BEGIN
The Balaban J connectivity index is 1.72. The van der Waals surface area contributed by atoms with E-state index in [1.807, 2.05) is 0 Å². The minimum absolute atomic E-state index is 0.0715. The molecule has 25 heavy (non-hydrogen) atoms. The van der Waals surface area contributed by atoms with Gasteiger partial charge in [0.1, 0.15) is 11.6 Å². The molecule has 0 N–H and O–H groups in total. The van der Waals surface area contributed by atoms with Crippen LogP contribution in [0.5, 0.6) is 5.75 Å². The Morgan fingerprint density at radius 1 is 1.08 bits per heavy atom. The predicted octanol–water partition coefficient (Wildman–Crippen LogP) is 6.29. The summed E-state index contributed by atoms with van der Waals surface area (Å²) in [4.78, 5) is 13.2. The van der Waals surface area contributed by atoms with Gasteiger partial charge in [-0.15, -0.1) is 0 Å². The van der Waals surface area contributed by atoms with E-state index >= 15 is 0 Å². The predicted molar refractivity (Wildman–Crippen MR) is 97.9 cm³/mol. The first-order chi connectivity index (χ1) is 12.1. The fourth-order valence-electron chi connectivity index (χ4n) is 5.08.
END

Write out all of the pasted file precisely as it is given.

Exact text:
The Balaban J connectivity index is 1.72. The van der Waals surface area contributed by atoms with E-state index in [1.807, 2.05) is 0 Å². The minimum absolute atomic E-state index is 0.0715. The molecule has 25 heavy (non-hydrogen) atoms. The van der Waals surface area contributed by atoms with Gasteiger partial charge in [0.1, 0.15) is 11.6 Å². The molecule has 0 N–H and O–H groups in total. The van der Waals surface area contributed by atoms with Crippen LogP contribution in [0.5, 0.6) is 5.75 Å². The Morgan fingerprint density at radius 1 is 1.08 bits per heavy atom. The predicted octanol–water partition coefficient (Wildman–Crippen LogP) is 6.29. The summed E-state index contributed by atoms with van der Waals surface area (Å²) in [4.78, 5) is 13.2. The van der Waals surface area contributed by atoms with Gasteiger partial charge in [-0.15, -0.1) is 0 Å². The van der Waals surface area contributed by atoms with E-state index >= 15 is 0 Å². The predicted molar refractivity (Wildman–Crippen MR) is 97.9 cm³/mol. The first-order chi connectivity index (χ1) is 12.1. The fourth-order valence-electron chi connectivity index (χ4n) is 5.08.